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Arkansas – Animal Cruelty and Animal Abuse Laws




Strong Arkansas animal cruelty and animal abuse laws began in July of 2009, with the state of Arkansas creating aggravated cruelty and torture to an animal — a cat, horse or dog —a Class D felony. Any person who has been found guilty of such an offense is required to receive a psychological or psychiatric evaluation, treatment, and/or counseling.

Additionally, Arkansas passed a law providing immunity to any person who reports to a local law officer a true incident involving animal cruelty. Immune from civil and criminal liabilities for their part in a cruelty investigation are veterinarians, providing they are honest and not acting with malice.  The law in Arkansas also prohibits animal fighting, unlawful exploitation of bears, and color dyeing of baby chicks. Dog-fighting was a felony in 51 states, including Arkansas, with 46 states having felony penalties for “malicious acts of cruelty.” Under the 2009 law, the first offense of torturing a horse, dog or cat is a felony, with cruelty to animals punishable to six years in prison and up to a $10,000 fine.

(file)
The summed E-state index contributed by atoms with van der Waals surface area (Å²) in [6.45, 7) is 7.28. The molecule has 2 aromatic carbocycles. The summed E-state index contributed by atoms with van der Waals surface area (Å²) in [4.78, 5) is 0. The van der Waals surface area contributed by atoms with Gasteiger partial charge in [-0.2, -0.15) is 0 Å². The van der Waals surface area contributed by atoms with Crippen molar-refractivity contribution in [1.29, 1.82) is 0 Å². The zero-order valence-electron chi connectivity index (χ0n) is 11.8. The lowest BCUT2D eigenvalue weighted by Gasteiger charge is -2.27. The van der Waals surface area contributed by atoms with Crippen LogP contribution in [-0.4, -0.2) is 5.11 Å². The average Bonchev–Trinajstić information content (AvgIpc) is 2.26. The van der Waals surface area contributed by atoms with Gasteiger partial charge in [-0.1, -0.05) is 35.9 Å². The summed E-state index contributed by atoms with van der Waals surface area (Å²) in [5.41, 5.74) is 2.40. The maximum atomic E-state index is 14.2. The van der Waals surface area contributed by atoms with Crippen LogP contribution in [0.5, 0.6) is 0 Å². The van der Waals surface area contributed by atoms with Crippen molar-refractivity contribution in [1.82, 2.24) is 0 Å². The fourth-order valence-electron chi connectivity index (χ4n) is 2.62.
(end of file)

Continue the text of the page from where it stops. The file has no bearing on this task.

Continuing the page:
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Gov. Mike Beebe via Wikipedia

Arkansas is the39th state to considered cockfighting a felony offense, just one of the lesser cruelty offenses (such as neglect) that is a felony level on the fourth offense. If an animal abuser tortures an animal in front of a child, the 2009 law has a provision for a five-year sentence.

Funding has been provided through the new law for training law enforcement officers,  to specialize on the interpretation and implementation of animal abusers and the abused animals. Those in charge of establishing the tougher animal abuse law in Arkansas are those who understand how important are felony-level sentences for those charged with Arkansas Animal Abuse/Animal Cruelty: State Senator Sue Madison; State Rep. Pam Adcock; Gov. Mike Beebe; and Attorney General Dustin McDaniel.

The tougher laws against animal abusers were difficult to shove through the courts as the Arkansas Farm Bureau and other agricultural organizations fought against them.  If it had not been for McDaniel, the new law would never have been able to get through.

“It’s a greater satisfaction to know that, as of today, the mistreatment of animals in Arkansas, whether by hoarders, puppy millers, cockfighters or others, will be met with a stronger measure of justice, one that is backed by a full array of law enforcement and public officials in the state.”  (HSUS)



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